(Host) This week on VPR we’ve been hearing from some of the people behind Vermont’s changing demographics. Among the new Vermonters who’ve been adding to the state’s diversity are Africans – close to a thousand of them, from 28 different African countries.
Today on New Voices we hear from Emmanuel Lucenge Siriwayo of the Democratic Republic of Congo. A graduate of a Congolese University, he worked for the U.N. in several different countries. His troubles started when he returned home in the midst of the Congolese Civil war.
He spoke with us in the Burlington storefront office of the Association of Africans Living in Vermont. The group, which he helped start, assists African immigrants with cross cultural problems.
He has also founded a drumming and dance troupe to teach African culture through drumming and singing. Ngoma Ya Kweto performs occasionally around the state.
(Siriwayo) “When I went back to live in my country it was a bad period. Many, many, many people died. Right now they estimate that more than four million people died, four million people.”
“I begin to get trouble with some leaders. I think they thought I had some political reason to come back.”
“And they captured me and they keep me for a long time. And after that the missionaries do their best to help my family to…. let them come here.”
“My family came to Vermont… because we knew some friends here. From the time they leave Congo and me to come here to join them it was two years. They don’t know where I am.”
“My wife was with six kids two years alone. It was very hard, very very hard.”
“I came here and I know that I have a college degree. I have a background of experience and I said that, Okay, I will get a job.’ When I came over here it was another experience because… if you don’t have a U.S. degree you will not get a job in your field. That’s what we are facing here. So you begin like someone who is not educated.”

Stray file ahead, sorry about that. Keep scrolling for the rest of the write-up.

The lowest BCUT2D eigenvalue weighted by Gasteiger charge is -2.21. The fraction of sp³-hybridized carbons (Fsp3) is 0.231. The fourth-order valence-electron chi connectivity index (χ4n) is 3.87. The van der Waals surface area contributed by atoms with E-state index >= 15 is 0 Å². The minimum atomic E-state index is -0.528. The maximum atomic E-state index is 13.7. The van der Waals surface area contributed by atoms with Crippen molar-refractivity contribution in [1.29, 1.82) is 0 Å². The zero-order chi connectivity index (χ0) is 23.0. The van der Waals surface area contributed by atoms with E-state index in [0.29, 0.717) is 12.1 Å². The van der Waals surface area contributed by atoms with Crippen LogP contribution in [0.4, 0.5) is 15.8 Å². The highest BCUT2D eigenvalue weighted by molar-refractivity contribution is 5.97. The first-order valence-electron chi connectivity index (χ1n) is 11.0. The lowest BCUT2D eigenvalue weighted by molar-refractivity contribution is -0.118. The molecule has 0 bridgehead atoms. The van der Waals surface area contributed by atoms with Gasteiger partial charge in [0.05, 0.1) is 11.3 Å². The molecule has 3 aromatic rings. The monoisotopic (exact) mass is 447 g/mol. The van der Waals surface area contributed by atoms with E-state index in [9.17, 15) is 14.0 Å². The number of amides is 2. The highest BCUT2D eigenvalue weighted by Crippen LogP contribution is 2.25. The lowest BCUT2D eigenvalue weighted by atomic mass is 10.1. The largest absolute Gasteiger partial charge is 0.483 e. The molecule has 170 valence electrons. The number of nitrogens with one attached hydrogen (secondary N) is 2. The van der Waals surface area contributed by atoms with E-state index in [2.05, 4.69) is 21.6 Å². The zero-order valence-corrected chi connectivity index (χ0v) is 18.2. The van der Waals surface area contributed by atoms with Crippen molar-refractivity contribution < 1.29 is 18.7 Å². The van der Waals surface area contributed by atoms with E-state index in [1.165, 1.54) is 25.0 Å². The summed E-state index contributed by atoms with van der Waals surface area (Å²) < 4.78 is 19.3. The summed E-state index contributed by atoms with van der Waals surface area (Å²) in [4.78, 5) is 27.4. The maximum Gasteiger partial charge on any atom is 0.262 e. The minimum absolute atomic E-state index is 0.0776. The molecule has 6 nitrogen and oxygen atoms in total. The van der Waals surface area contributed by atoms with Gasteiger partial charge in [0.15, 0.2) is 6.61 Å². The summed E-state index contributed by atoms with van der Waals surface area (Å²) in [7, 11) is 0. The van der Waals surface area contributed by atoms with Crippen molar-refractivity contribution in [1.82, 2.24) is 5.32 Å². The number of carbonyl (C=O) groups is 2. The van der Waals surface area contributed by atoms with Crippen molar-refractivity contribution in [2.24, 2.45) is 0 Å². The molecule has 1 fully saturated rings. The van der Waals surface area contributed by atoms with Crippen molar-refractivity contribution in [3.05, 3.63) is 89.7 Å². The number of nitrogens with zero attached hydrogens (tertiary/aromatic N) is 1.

“And the other thing is that it is not the same society. Where we were in Africa, in Congo, we know that people live closely. It is a family. The family is not your wife and your children. No. It is big family. When we came here we feel that we are isolated. You go from your work. You come from work, you rest a little bit and you don’t have time to socialize with people. No, no. it is very, very hard.”
“So when we came here… we begin to discover some friends…And one day all the friends were there, they were Africans, and we say, okay, …why can we not start something, an organization where… all Africans can feel comfortable to explain what problem he has.”
“And we begin it was January, 2000.”
“We are now between two cultures, African cultures and American… So we don’t want to lose our culture… But we have to… integrate ourselves into American life with our culture. So the association try to found just the middle. Ha ha.”
(Drums and voices in hall)
(Siriwayo) “The drumming expresses many things. It is a language. Drumming is a language.”
“And it is the responsibility of the eldest to teach the kids. We don’t want them to lose the culture.”
(Host) Emmanuel Lucenge Siriwayo was injured lifting a 50 pound sack at his job feeding the animals at a research lab. He’s currently taking classes in American accounting at Community College of Vermont.